Qassem Suleimani is on the right of the photo from Iraq. Watch the interesting videos below about Iranian involvement in Iraq.
It seems YouTube censored the first video because a longer version played on YouTube on 24 Sept. that video in which Suleimani danced was cut to 24 seconds for some unknown reason. I am learning to put YouTube videos quickly on my blog because important videos disappear or get severely edited.
Quess who was on the ground in Amerli, Iraq?
None other than Qassem Suleimani, one of the most powerful men in Iran. I think one could assume the U.S. and Iran are working covertly working together against ISIS in Iraq.
The fight over Amerli in eastern Iraq was one of the most important battles against ISIS, and a coalition of Peshmerga, U.S. air power and Iranian Quds troops and Iranian equipment successfully defended the strategically located town.
Suleimani’s presence reinforces the fact that this is an a Sunni Shia war with a focus on battle in Syria and Iraq.
The response to ISIS's push against the town was likely formulated and led by Qassem Suleimani, the head of the Iranian Revolutionary Guards Corps' Qods Force and probably the Middle East's most effective operative. Suleimani leads the Guards' operations outside of Iran's borders, and has had in a number of major strategic victories over the years.
As the photo above indicates Suleimani was on the ground in Amerli:
Suleimani has never been content with hanging back in Tehran. He is a field commander, and his successes stem from his apparent willingness to be physically present in the midst of regional crises — as analyst Emile Hokayem tweeted, "Suleimani is effective partly [because] he is a professional fighter who lives like one and shows up on battlefield."
He frequently traveled to Iraq during the most violent years of the U.S. campaign in the country, and coordinated the country's Shiite militias even during a time when the U.S. would likely have arrested him if given the chance. And he keeps close watch over battlefield dynamics from afar as well. Suleimani was responsible for Hezbollah's strategy at the Battle of Qusayr, which kept a strategically crucial border city under the Assad regime's control and is perhaps the definitive confrontation of Syria's civil war, according to Dexter Filkins' 2013 profile of Suleimani.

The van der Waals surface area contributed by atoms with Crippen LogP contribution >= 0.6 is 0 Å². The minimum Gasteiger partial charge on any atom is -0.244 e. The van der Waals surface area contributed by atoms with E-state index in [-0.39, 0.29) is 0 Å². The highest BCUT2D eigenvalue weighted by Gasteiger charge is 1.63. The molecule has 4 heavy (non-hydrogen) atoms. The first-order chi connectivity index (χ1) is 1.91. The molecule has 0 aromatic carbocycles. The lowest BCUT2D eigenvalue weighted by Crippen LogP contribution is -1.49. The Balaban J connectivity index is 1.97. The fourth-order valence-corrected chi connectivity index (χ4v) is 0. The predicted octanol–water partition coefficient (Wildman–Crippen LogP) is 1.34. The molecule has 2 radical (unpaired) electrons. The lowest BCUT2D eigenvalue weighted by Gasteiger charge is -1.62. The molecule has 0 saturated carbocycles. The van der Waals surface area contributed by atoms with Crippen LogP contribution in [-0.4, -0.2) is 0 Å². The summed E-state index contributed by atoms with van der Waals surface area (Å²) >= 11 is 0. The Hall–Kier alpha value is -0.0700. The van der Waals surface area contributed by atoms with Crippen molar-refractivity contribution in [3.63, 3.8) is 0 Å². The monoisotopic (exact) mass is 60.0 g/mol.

Amerli could be a similarly decisive flash point in the fight against ISIS, and Iraq's army is hailing it as a "big achievement and an important victory." It's a mostly Shiite town about 100 miles to the north of Baghdad, just outside the borders of the Kurdish-administered section of Iraq and not far from the border with Iran. ISIS would likely have cleansed the city of its ethnic Turkmen, Shiite population, pushing its self-declared caliphate further to the south and east and establishing a beachhead in its fight against the Kurds and the Iranians — and the Baghdad government.
The town was secured thanks to "an unusual partnership of Iraqi and Kurdish soldiers, Iranian-backed Shiite militias and U.S. warplanes," according to The Los Angeles Times, which reported that Amerli was the first town to successfully withstand an ISIS invasion.
Suleimani's presence hints at the degree to which Iran and the U.S. are coordinating their response to ISIS's advance through Iraq.
Iranian-supported Iraqi militias, the Iraqi military, Iranian equipment and the Kurdish Peshmerga are breaking the ISIS assaults with the help of U.S. airstrikes. The U.S. acted as a force multiplier for a number of Iranian-backed arm groups — at the same time that Suleimani was present on the battlefield.
Suleimani understands the potential significance of his presence during perhaps the biggest success that any of the region's militaries have had against ISIS. As University of Maryland researcher Philip Smyth notes, photos of Suleimani in Amerli were also circulated by a web page affiliated with Hezbollah, the Lebanese Shiite militia, and one of Iran's most important proxy groups.
The photos reinforce Tehran's image as the one power capable of stanching ISIS's advance. In other words, Iran has filled the vacuum that the U.S. withdrawal from Iraq created. Could this be the reason Obama doesn't want to put troops on the ground in Iraq? Obama is a member of the Illuminati and as such would want a Shia/Sunni war in the Middle East.